By Genevieve di Leonardo
January 14, 2010
Athens, Ga. – University of Georgia counseling psychology professor Ezemenari M. Obasi believes that the interaction of the environment and one's genetic makeup can increase drug use vulnerability in rural African Americans.
Obasi has received a two-year $471,683 grant from the National Institute on Drug Abuse, supported by the American Recovery and Reinvestment Act, to conduct research that examines the link between stress and the risk of drug addiction among rural African Americans.
"African American drug use and abuse behaviors are often characterized by oversimplified models that are rooted in research studies that rarely include them," said Obasi, a Fellow in UGA's Institute for Behavioral Research and an assistant professor in the College of Education's department of counseling and human development services.
There are a wide range of risk factors related to drug addiction, from personality traits, personal history and genetic disposition to environmental stressors, said Obasi. He questions whether those risk factors are universal, predictors of all people or group-specific. In this study, he will investigate the possibility that chronic stress is a risk factor experienced by African Americans.
Such stressors experienced by African Americans residing in a rural community include low socioeconomic status, educational attainment and experiences of discrimination. Counter to popular beliefs, African Americans have a very low drug use rate in comparison to other ethnic groups. Unfortunately, they tend to disproportionately suffer from the negative consequences associated with drug use — including cancers, organ failure, contraction of HIV/AIDS, diminished mental health and treatment in the criminal justice system.
The study will look at two main questions including whether one's genetic makeup interacts with environmental variables to affect physiological responses to acute stress and whether stress dysregulation — the inability of the body to return to a normal state after it experiences stress — predicts drug-related attitudes, craving and history of drug use.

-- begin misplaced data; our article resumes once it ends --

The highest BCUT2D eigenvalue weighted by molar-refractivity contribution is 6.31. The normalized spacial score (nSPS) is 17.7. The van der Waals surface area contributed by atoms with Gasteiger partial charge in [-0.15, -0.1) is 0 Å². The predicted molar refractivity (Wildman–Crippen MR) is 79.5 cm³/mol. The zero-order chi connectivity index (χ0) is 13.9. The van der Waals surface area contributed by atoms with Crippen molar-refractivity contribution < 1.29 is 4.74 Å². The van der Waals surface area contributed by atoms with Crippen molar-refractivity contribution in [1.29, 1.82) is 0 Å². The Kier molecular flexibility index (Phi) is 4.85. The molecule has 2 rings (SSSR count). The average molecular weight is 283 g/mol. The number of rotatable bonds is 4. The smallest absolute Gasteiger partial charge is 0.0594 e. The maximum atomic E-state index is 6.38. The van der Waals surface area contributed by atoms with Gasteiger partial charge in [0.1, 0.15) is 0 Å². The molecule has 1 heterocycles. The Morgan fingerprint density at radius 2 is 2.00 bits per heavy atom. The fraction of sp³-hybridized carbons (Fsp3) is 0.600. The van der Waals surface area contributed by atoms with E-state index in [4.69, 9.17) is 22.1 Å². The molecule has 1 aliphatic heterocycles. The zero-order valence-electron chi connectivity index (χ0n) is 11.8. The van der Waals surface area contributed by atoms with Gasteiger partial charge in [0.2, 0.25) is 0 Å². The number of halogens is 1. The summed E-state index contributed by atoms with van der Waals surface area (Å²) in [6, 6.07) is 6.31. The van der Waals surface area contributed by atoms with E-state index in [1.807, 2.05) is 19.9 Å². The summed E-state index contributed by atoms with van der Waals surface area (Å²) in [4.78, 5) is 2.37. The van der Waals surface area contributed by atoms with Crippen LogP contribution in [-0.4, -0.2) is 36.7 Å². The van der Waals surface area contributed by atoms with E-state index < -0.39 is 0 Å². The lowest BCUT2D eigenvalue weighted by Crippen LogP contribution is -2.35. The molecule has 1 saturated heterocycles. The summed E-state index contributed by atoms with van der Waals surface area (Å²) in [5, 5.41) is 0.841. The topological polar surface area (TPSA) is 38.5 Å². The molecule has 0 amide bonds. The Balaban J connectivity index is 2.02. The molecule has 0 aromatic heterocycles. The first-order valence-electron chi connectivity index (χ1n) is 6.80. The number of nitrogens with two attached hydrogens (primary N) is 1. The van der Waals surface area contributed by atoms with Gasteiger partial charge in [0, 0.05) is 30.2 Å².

Participants will be recruited from rural counties throughout the state of Georgia. Some of the measured variables will include genotype, hormones, autonomic nervous system responses (heart rate variability and skin conductance), chronic environmental stressors, implicit drug-related cognitions, drug craving and drug use history.
The study will ultimately initiate a multidisciplinary program of research aimed at investigating the impact of the relationship between genetic makeup and environment on drug use vulnerability. According to Obasi, such research is needed in order to inform theory, research, prevention and intervention efforts aimed at the elimination of health disparities that disproportionately impact the African-American community.
The Hwemudua Alcohol and Health Disparities Laboratory, an experimental laboratory developed by Obasi and used to explore the biological, psychological and social pathways concerning the intersection of alcohol use/abuse and health disparities impacting Africans/African Americans residing in the United States, will serve as the setting for this research.
Obasi is working on a research team that was recently awarded a five-year, $5.9 million Core Center of Excellence grant from the National Institute on Drug Abuse to examine the ways genetic tendencies combine with family and community environments to predict drug use and abuse and risky sexual behavior among children, adolescents and young adults. The team is headed by Gene H. Brody, Regents' Professor Emeritus of Child and Family Development in the UGA College of Family and Consumer Sciences.
Obasi joined the UGA faculty in 2008. He received his Ph.D. in psychology from Ohio State University.
This article originally appeared on the University of Georgia website. Reposted with permission.